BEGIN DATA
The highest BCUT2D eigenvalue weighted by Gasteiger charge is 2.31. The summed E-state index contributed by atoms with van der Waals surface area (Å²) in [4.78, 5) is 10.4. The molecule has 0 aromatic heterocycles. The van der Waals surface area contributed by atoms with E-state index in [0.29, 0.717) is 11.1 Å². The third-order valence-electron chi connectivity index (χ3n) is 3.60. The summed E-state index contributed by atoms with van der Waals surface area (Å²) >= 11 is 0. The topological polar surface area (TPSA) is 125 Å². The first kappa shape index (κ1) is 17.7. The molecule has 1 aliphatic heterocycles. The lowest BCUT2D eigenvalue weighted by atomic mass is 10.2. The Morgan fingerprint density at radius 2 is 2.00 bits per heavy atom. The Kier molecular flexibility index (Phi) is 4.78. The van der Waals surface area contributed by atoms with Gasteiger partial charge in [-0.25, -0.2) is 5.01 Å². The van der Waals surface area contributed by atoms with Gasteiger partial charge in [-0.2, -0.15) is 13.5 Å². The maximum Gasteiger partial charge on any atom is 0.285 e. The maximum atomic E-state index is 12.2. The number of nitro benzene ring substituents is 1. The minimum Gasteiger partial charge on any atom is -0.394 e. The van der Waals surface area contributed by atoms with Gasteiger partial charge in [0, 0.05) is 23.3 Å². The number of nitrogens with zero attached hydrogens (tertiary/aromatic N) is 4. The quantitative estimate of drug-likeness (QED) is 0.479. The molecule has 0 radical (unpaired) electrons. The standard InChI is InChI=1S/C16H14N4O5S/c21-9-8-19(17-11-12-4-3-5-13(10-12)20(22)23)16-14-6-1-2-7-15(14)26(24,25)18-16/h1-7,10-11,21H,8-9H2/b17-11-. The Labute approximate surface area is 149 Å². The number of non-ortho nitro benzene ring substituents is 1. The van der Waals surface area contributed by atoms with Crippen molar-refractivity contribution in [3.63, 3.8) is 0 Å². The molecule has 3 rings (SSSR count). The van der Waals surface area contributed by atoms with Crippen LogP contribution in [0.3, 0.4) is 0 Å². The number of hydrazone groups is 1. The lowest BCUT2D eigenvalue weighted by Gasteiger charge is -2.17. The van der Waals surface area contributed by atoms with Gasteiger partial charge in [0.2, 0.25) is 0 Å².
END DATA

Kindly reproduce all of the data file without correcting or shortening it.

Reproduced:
The highest BCUT2D eigenvalue weighted by Gasteiger charge is 2.31. The summed E-state index contributed by atoms with van der Waals surface area (Å²) in [4.78, 5) is 10.4. The molecule has 0 aromatic heterocycles. The van der Waals surface area contributed by atoms with E-state index in [0.29, 0.717) is 11.1 Å². The third-order valence-electron chi connectivity index (χ3n) is 3.60. The summed E-state index contributed by atoms with van der Waals surface area (Å²) >= 11 is 0. The topological polar surface area (TPSA) is 125 Å². The first kappa shape index (κ1) is 17.7. The molecule has 1 aliphatic heterocycles. The lowest BCUT2D eigenvalue weighted by atomic mass is 10.2. The Morgan fingerprint density at radius 2 is 2.00 bits per heavy atom. The Kier molecular flexibility index (Phi) is 4.78. The van der Waals surface area contributed by atoms with Gasteiger partial charge in [-0.25, -0.2) is 5.01 Å². The van der Waals surface area contributed by atoms with Gasteiger partial charge in [-0.2, -0.15) is 13.5 Å². The maximum Gasteiger partial charge on any atom is 0.285 e. The maximum atomic E-state index is 12.2. The number of nitro benzene ring substituents is 1. The minimum Gasteiger partial charge on any atom is -0.394 e. The van der Waals surface area contributed by atoms with Gasteiger partial charge in [0, 0.05) is 23.3 Å². The number of nitrogens with zero attached hydrogens (tertiary/aromatic N) is 4. The quantitative estimate of drug-likeness (QED) is 0.479. The molecule has 0 radical (unpaired) electrons. The standard InChI is InChI=1S/C16H14N4O5S/c21-9-8-19(17-11-12-4-3-5-13(10-12)20(22)23)16-14-6-1-2-7-15(14)26(24,25)18-16/h1-7,10-11,21H,8-9H2/b17-11-. The Labute approximate surface area is 149 Å². The number of non-ortho nitro benzene ring substituents is 1. The van der Waals surface area contributed by atoms with Crippen molar-refractivity contribution in [3.63, 3.8) is 0 Å². The molecule has 3 rings (SSSR count). The van der Waals surface area contributed by atoms with Crippen LogP contribution in [0.3, 0.4) is 0 Å². The number of hydrazone groups is 1. The lowest BCUT2D eigenvalue weighted by Gasteiger charge is -2.17. The van der Waals surface area contributed by atoms with Gasteiger partial charge in [0.2, 0.25) is 0 Å².